When we say "He might have done it", there are in my mind two possibilities:

  1. we guess (a present guess) that he did it but we are not so sure of it.

  2. we knew he did not do it but we want to say he had a chance to do it but he didn't do.

My question is that

Does "He might have done it" mean "It is possible that he did it" if it falls into the 1st case?

and does "He might have done it" mean "It was possible that he did it" if it falls into the 2nd case?

or in both cases it means "It is possible that he did it"?


2 Answers 2


Both of the interpretations you suggest are potentially correct, and are in fact used in every day speech. However, the second meaning (he did not do it in spite of being capable of doing it) is likely to be the intended meaning only if it is accompanied by additional information about why he didn't do it. For example, He might have done it, had he not been so busy, or He might have done it, but he didn't have enough money. Both of these sentences mean that he did NOT do it, a condition prevented or discouraged him from doing it, and if that condition were different it is likely he would have done it.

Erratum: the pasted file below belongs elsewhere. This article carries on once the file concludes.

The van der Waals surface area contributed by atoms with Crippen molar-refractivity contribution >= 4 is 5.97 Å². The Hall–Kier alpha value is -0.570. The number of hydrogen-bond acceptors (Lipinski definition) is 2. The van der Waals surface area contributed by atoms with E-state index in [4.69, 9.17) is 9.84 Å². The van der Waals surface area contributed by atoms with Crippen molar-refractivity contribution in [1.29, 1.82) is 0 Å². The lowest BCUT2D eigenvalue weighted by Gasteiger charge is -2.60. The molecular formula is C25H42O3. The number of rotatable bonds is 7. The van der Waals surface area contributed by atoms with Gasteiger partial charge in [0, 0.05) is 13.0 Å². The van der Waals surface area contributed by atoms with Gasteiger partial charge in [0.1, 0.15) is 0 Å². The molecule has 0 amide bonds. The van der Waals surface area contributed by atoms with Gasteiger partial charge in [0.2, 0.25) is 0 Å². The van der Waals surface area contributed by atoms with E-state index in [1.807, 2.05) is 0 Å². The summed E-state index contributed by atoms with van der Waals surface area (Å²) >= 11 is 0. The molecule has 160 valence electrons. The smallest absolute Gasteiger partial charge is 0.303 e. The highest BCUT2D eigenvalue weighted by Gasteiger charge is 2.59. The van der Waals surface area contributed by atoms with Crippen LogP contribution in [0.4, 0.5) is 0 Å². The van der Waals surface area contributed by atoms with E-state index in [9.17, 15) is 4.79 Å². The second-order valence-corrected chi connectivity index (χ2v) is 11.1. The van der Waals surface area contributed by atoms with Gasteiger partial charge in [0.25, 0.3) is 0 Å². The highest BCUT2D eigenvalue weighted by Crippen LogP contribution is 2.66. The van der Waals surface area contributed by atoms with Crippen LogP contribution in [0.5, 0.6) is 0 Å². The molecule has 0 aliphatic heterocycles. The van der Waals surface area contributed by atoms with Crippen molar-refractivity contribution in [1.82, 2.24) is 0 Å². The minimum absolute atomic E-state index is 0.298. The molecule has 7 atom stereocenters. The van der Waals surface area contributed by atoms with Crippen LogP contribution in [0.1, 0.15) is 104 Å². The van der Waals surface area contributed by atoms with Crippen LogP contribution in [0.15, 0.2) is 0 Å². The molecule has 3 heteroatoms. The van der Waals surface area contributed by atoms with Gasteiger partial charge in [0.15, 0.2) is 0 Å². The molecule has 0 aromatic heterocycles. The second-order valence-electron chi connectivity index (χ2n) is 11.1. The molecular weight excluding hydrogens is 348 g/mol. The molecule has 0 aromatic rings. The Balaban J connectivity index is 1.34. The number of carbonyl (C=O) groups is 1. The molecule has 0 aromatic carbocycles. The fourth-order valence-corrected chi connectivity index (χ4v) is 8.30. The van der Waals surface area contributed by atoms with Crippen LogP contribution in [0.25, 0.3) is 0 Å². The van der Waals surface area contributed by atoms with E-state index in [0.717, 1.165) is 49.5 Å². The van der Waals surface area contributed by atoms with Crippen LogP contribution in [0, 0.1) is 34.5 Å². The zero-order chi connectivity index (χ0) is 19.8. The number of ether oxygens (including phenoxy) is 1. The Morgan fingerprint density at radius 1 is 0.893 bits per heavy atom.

When used outside the context of a preventative condition, however, he might have done it is almost always intended to say there is a likelihood he did in fact do it.


I would say the sentence mean that

A. we think he had the possibility and

B. what we believe we know of his behaviour/mindset makes it possible that he DID do it,

e.g. means and motive.

You will need to qualify it to show the doubt:

He might have done it, but I do not think he did

There is nothing in the sentence that shows the second half of your second premise, that he did not do it.

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